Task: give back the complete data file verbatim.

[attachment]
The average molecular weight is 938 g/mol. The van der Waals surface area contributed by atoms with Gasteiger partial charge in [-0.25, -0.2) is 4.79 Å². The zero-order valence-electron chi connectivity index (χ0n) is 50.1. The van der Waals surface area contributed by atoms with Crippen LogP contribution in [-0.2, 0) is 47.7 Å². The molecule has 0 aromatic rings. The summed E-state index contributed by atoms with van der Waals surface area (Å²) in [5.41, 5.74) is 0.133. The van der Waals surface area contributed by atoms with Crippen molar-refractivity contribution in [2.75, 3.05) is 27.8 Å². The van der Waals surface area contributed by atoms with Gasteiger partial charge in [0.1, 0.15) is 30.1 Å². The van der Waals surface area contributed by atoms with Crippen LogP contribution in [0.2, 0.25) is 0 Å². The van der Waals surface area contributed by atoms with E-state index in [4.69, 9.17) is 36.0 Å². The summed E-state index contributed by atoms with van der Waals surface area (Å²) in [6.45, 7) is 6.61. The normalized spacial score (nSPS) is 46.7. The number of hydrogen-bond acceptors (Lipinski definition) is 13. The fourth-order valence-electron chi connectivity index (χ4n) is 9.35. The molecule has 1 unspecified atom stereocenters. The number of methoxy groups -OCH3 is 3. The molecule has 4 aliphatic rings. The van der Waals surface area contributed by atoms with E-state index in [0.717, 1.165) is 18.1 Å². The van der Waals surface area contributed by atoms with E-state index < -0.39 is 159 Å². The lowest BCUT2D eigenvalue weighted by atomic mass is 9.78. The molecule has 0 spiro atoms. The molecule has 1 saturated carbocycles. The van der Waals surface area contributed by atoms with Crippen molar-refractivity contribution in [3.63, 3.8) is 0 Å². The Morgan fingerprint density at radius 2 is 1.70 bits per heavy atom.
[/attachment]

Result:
The average molecular weight is 938 g/mol. The van der Waals surface area contributed by atoms with Gasteiger partial charge in [-0.25, -0.2) is 4.79 Å². The zero-order valence-electron chi connectivity index (χ0n) is 50.1. The van der Waals surface area contributed by atoms with Crippen LogP contribution in [-0.2, 0) is 47.7 Å². The molecule has 0 aromatic rings. The summed E-state index contributed by atoms with van der Waals surface area (Å²) in [5.41, 5.74) is 0.133. The van der Waals surface area contributed by atoms with Crippen molar-refractivity contribution in [2.75, 3.05) is 27.8 Å². The van der Waals surface area contributed by atoms with Gasteiger partial charge in [0.1, 0.15) is 30.1 Å². The van der Waals surface area contributed by atoms with Crippen LogP contribution in [0.2, 0.25) is 0 Å². The van der Waals surface area contributed by atoms with E-state index in [4.69, 9.17) is 36.0 Å². The summed E-state index contributed by atoms with van der Waals surface area (Å²) in [6.45, 7) is 6.61. The normalized spacial score (nSPS) is 46.7. The number of hydrogen-bond acceptors (Lipinski definition) is 13. The fourth-order valence-electron chi connectivity index (χ4n) is 9.35. The molecule has 1 unspecified atom stereocenters. The number of methoxy groups -OCH3 is 3. The molecule has 4 aliphatic rings. The van der Waals surface area contributed by atoms with E-state index in [0.717, 1.165) is 18.1 Å². The van der Waals surface area contributed by atoms with E-state index < -0.39 is 159 Å². The lowest BCUT2D eigenvalue weighted by atomic mass is 9.78. The molecule has 0 spiro atoms. The molecule has 1 saturated carbocycles. The van der Waals surface area contributed by atoms with Crippen molar-refractivity contribution in [3.63, 3.8) is 0 Å². The Morgan fingerprint density at radius 2 is 1.70 bits per heavy atom.